Seafarers Happiness Index slightly up in 2020 Q4 but “losing faith”

Executive summary of Seafarers happiness index 2020 Q4

The average SHI results revealed happiness levels of seafarers for the final Quarter of 2020 at 6.37/10, a marginal climb up from 6.35 in Quarter 3.

The general happiness level dropped in an open question by happyatsea.org , but across an average of all the questions asked, we saw a very small rise.

To see an increase in such a worrying and problematic time as a pandemic is surprising, though it could suggest that positives are being found in the actions of some ship
owners.

Small scale solutions and investments are being made to such issues as connectivity, food and activities onboard.

Across the latest data and responses, it appeared that the realities and impact of COVID are waxing and waning.

Seafarers see some signs of hope, but it seems these are all too quickly being dashed.

It was saddening to read seafarers stating that their experiences at sea are currently
the worst in decades.

The “mess” of crew changes is impacting the industry and is being acutely felt at a
personal level by seafarers and their families.

Some respondents reported feeling misunderstood, or that people ashore no longer appreciated the pressures of the job anymore.

Sadly, there appeared to be a real sense of resignation and antipathy across the written responses received.

The issue of workload was once again particularly concerning.

We heard that seafarers are losing faith in the rules and some claims that hours of work and rest are being fabricated to maintain compliance.

To be faced with increased workloads during extended contracts is surely a recipe for real problems ahead.

Speaking under the cover of anonymity, we heard from seafarers who feel scared for
their jobs if they cannot complete tasks on time or if they speak out.

Another key issue was training and the push to get seafarers prepared for cyber rules which were set to arrive at the start of the year.

Seafarers claimed the rush to train was not matched by investment elsewhere, and whilst the cyber awareness skills and training were good in theory, they were undermined by insecure systems and/or equipment.

Where there are usually positive reports about relationships onboard, this time there was a growing sense of cynicism and tiredness.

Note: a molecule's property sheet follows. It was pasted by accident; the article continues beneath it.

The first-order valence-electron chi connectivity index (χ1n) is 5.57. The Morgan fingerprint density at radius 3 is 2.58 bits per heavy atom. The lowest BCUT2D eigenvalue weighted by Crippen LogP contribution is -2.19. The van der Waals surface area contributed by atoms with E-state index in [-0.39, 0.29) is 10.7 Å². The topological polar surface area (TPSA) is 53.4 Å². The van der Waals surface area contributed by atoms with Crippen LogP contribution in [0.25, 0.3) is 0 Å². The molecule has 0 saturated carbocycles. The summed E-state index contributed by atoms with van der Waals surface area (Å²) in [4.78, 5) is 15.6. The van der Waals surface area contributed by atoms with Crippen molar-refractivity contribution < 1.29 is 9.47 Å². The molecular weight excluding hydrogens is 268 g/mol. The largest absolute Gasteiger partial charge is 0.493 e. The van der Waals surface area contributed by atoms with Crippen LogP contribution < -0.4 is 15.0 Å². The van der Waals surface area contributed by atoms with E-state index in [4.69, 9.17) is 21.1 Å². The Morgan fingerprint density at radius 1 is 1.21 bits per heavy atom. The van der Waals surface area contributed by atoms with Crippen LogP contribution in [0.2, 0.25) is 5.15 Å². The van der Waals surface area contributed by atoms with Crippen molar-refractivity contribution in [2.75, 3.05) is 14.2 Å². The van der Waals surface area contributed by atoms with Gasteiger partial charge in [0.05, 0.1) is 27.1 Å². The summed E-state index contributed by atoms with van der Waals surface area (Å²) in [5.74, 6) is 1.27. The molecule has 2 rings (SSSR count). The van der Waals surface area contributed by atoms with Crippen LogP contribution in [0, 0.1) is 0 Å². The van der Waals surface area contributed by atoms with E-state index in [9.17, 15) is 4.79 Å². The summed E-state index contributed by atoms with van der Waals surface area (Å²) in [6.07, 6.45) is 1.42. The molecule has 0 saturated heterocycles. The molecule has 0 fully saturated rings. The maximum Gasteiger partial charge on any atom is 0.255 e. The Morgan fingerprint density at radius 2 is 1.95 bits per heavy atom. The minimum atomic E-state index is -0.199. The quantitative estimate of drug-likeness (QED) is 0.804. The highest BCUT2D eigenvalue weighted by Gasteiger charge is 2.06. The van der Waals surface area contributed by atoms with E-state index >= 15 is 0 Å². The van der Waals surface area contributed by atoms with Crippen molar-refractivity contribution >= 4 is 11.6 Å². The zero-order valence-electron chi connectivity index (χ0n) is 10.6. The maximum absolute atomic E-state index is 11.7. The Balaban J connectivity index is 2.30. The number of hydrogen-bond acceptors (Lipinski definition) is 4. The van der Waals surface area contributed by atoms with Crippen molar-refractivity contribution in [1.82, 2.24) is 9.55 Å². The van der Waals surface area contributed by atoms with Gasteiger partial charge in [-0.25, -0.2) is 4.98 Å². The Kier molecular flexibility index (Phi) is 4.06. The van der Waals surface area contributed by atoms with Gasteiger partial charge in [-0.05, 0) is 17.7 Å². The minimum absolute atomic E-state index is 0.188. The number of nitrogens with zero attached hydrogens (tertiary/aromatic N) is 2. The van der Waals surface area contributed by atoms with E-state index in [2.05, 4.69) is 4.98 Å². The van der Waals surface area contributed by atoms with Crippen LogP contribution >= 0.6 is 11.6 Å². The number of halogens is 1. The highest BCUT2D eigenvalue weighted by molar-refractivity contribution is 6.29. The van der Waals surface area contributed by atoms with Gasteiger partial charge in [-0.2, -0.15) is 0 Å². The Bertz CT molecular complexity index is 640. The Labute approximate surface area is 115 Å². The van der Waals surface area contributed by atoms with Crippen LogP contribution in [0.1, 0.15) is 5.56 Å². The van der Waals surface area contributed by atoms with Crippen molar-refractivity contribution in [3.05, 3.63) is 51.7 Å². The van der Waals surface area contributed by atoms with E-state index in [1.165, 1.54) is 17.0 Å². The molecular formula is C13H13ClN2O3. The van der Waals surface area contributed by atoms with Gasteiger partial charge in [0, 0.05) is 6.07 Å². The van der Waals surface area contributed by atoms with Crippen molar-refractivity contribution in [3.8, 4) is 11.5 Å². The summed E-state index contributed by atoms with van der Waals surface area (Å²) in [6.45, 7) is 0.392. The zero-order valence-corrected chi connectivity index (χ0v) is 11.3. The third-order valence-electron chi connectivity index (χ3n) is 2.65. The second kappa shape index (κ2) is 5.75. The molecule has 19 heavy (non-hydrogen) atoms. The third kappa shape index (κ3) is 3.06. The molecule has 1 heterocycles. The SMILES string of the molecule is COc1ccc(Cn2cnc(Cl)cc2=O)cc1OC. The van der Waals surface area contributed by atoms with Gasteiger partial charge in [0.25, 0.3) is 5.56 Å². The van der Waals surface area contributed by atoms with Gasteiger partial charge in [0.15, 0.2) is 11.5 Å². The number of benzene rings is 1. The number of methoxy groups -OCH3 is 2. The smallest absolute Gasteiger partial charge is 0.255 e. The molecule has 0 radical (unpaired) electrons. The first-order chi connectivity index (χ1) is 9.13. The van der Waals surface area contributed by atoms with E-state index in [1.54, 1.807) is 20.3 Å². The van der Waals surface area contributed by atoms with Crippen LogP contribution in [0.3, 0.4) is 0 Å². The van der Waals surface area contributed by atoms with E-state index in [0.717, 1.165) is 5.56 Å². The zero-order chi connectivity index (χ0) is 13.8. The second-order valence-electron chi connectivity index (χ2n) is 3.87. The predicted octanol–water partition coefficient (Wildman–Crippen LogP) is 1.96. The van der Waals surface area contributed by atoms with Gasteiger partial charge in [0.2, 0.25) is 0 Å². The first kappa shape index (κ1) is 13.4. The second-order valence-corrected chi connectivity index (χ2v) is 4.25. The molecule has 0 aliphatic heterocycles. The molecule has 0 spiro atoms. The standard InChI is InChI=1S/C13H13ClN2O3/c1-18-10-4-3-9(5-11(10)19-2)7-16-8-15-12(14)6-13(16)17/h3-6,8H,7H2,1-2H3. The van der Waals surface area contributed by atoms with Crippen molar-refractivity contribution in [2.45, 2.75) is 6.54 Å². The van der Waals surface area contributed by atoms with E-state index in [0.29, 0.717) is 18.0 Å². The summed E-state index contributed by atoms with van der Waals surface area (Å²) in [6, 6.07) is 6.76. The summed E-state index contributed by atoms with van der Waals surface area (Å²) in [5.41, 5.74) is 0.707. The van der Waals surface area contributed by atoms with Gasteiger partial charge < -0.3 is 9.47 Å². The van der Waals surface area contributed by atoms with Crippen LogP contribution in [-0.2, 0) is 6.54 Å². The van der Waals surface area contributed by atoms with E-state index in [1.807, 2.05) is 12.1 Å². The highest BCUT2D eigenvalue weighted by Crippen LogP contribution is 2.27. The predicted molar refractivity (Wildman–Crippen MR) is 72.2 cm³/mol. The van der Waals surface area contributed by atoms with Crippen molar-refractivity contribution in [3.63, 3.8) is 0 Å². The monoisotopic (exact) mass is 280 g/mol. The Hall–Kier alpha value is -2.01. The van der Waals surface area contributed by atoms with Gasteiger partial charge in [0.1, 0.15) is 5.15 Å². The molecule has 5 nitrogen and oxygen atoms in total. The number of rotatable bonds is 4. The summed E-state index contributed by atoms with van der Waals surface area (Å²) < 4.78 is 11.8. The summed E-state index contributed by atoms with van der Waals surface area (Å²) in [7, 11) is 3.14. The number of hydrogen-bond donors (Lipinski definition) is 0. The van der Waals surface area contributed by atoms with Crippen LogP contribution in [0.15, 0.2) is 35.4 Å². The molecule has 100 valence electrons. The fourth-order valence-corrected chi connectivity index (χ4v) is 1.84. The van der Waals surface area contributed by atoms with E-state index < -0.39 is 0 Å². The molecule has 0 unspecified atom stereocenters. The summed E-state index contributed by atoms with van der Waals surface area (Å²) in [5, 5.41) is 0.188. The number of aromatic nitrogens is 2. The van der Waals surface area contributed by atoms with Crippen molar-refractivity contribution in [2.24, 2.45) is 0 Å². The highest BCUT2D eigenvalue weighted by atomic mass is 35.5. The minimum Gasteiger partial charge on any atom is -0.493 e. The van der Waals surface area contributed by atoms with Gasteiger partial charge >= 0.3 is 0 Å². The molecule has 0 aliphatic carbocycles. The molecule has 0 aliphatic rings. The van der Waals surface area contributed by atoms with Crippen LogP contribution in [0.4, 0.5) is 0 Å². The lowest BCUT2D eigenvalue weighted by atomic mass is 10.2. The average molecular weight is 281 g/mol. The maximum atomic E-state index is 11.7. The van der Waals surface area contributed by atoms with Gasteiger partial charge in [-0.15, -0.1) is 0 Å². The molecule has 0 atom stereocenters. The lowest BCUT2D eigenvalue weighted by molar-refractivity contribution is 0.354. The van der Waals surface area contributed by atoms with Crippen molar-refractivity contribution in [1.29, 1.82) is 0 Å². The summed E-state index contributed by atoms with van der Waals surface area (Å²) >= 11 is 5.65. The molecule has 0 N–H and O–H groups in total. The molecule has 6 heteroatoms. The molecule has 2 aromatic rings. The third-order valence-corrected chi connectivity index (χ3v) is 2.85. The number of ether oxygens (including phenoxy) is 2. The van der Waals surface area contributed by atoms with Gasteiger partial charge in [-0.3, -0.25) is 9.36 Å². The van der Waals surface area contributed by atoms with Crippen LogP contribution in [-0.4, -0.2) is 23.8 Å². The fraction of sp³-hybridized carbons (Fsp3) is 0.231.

Stress, uncertainty and pressures of work were affecting relationships and interactions
negatively, and there was a sense that the atmosphere onboard was being tainted as crews focused on just getting through and going home.

We usually hear a range of views in relation to wages, some reporting that the money is good, others bemoaning their lot.

This time the divide was between those who were simply relieved to be getting paid, versus those who felt that they were not being paid enough to compensate for having their freedoms eroded.

On to the positives, it was heartening to hear that some employers have stepped up and begun to make tangible differences to day-to-day experiences onboard.

Whilst ship owners may not be able to get people home, they can take steps to improve the quality of life on ship.

We received glowing reports from those seafarers whose employers had spent money to ensure better or cheaper internet access, companies who had raised the feeding rate, and those who had provided ships with new exercise or entertainment equipment.

This made a big difference, and those seafarers who spoke of such efforts were far happier overall.

Small gestures mean a lot, especially in difficult circumstances.

The companies which find the budget for new equipment, or who are able to improve the facilities onboard, gain a huge amount of respect from crew.

Unfortunately, we also heard negative reports about the treatment of seafarers who are travelling to countries to join ship.

Where crew enter a period of pre-sign on quarantine, there were a number of complaints about the treatment afforded to them, the sense of being singled out and forced to endure substandard accommodation and facilities. Seafarers spoke of being forced to queue like “criminals”, and of being subjected to degrading, frightening and frustrating treatment.

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